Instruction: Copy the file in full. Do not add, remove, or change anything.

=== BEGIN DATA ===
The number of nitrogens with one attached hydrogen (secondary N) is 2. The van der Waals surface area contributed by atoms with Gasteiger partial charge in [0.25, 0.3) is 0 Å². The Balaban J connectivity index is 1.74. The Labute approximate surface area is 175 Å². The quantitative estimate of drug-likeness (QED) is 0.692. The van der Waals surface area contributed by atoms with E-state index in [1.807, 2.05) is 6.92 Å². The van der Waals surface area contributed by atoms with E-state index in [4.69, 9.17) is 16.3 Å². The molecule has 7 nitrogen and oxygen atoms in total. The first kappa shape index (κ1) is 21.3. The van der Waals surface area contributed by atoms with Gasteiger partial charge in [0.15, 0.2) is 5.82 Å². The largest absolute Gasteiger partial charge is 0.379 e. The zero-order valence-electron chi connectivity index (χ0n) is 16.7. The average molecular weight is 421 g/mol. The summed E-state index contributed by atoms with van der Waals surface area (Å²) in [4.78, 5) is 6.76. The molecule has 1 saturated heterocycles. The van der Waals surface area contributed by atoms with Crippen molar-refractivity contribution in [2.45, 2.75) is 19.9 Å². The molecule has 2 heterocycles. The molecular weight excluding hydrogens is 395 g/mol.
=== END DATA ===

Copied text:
The number of nitrogens with one attached hydrogen (secondary N) is 2. The van der Waals surface area contributed by atoms with Gasteiger partial charge in [0.25, 0.3) is 0 Å². The Balaban J connectivity index is 1.74. The Labute approximate surface area is 175 Å². The quantitative estimate of drug-likeness (QED) is 0.692. The van der Waals surface area contributed by atoms with E-state index in [1.807, 2.05) is 6.92 Å². The van der Waals surface area contributed by atoms with E-state index in [4.69, 9.17) is 16.3 Å². The molecule has 7 nitrogen and oxygen atoms in total. The first kappa shape index (κ1) is 21.3. The van der Waals surface area contributed by atoms with Gasteiger partial charge in [0.15, 0.2) is 5.82 Å². The largest absolute Gasteiger partial charge is 0.379 e. The zero-order valence-electron chi connectivity index (χ0n) is 16.7. The average molecular weight is 421 g/mol. The summed E-state index contributed by atoms with van der Waals surface area (Å²) in [4.78, 5) is 6.76. The molecule has 1 saturated heterocycles. The van der Waals surface area contributed by atoms with Crippen molar-refractivity contribution in [2.45, 2.75) is 19.9 Å². The molecule has 2 heterocycles. The molecular weight excluding hydrogens is 395 g/mol.